The Google Dictionary defines a project (noun) as “an individual or collaborative enterprise that is carefully planned and designed to achieve a particular aim.” So for me as a designer for print as well as the web, a project can be anything from a single business card to a fully-featured website.
Rather than getting into a nearly-molecular level of detail about specific kinds of projects, I’d like to talk about the process of projects in general: how they begin, unfold, and get to completion.
With apologies to Pete Seeger, for every project there is a process (“turn, turn, turn”).
In its broad outlines, there are six essential steps —
Every project, no matter how simple or complex, has to be defined. That definition is the designer’s brief. Ideally, the brief [see more about this step in the related article On Working with a Graphic Designer] answers the foundational questions: What exactly IS it that is needed, and how does it fit into the big picture? Getting the brief involves not only listing the “deliverables” that are expected at the end of the process, but also the expected uses and the essential goals of the needed item(s). Briefs can be very short and, well, brief — or they can go on for pages, describing the scope, functionality, timelines, and even the budget. They’re very useful for documenting what’s needed before the work starts and we refer back to them throughout the process.
Research and backgrounding is essential to the success of every project. Diving deeper into the content and learning about the brand, the audience, the messaging, and the information to be communicated is basic preparation. Design IS communication: creating solutions for effective communication. Learning what needs to be communicated comes with the exploration (research) phase of every project. I call my clients my “primary source” of this information because they’re the experts at what they offer, and their input always goes into the very top of the Exploration step. I also participate with further research, ideas, and recommendations for the creative part of communicating the information to the target audience.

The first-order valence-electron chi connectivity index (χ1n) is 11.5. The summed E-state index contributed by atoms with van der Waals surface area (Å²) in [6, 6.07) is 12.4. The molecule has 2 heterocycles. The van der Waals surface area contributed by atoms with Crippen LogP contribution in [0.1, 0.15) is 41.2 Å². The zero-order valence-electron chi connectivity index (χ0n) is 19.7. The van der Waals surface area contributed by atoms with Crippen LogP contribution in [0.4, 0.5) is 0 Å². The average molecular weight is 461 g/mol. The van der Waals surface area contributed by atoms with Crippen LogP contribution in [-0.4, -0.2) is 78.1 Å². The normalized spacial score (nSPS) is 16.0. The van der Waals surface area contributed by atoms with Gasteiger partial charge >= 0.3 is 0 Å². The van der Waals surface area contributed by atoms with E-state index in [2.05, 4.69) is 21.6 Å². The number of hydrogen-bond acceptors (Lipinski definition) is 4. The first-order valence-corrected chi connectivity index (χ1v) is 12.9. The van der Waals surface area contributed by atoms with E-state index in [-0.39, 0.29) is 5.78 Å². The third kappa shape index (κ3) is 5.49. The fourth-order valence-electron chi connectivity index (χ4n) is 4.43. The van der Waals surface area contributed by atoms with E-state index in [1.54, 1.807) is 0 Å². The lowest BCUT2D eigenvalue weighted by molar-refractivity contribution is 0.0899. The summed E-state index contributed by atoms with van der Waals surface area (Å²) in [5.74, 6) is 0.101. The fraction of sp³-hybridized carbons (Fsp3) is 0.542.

Design it, build it, create it. This is often the longest — and most fun — step because of course it involves creating design solutions in the form of proposed layouts to present the content / message. It’s an iterative process of presenting concepts and ideas / approaches / recommendations for review and feedback. With each round of concepts, the selected approach is refined until we’re happy with the results. If it’s a logo or a print project, I send PDF files with proposed designs. If it’s a website project, we do the development on a private server that’s not visible to the public and where you can log in and view the site-in-progress before it is launched. If it’s an emailer, I can send test emails out from your email account for review / feedback / approval. In its broad outlines, the execution step is the same whether it’s a simple business card, a website, or all the elements for a trade show presence.
In this step we get the deliverables produced. Part of this step is the preparations phase, such as getting final, approved designs prepared to go to press, artwork delivered to a vendor for the fabrication of signage, or doing the finishing touches on a website to prepare it for launch to live. If all the previous steps in the process have been well managed, delivery takes place on time and always meets or beats the deadlines.
For many projects, delivery is NOT the end of the line. With a website for example, the launch to live isn’t the end. We remain available to make updates and changes when needed on an ongoing basis. We don’t just “set it and forget it.” Invariably, the item(s) created for every project can and do evolve. A printed brochure may need updates and reprints. As companies change and grow, they need new business cards for their employees, and websites are not meant to stay static for long. Completed projects are archived for future reference.
Evolution is inevitable and valuable. Ongoing, consistent availability to support this phase is what I offer. Over the years I’ve taken on websites and logos for folks who tell me that whoever did the original work is no longer available. No matter what the project is, I remain reachable for future changes, updates, and enhancements.
Like a journey, every project begins with the first step. The step before that is the true starting point, however. With over 25 years of experience in meeting my clients’ expectations, I am always available to discuss the projects that you may have in mind. My goal is to create designs and produce deliverables that will harmonize with your brand and boost your success.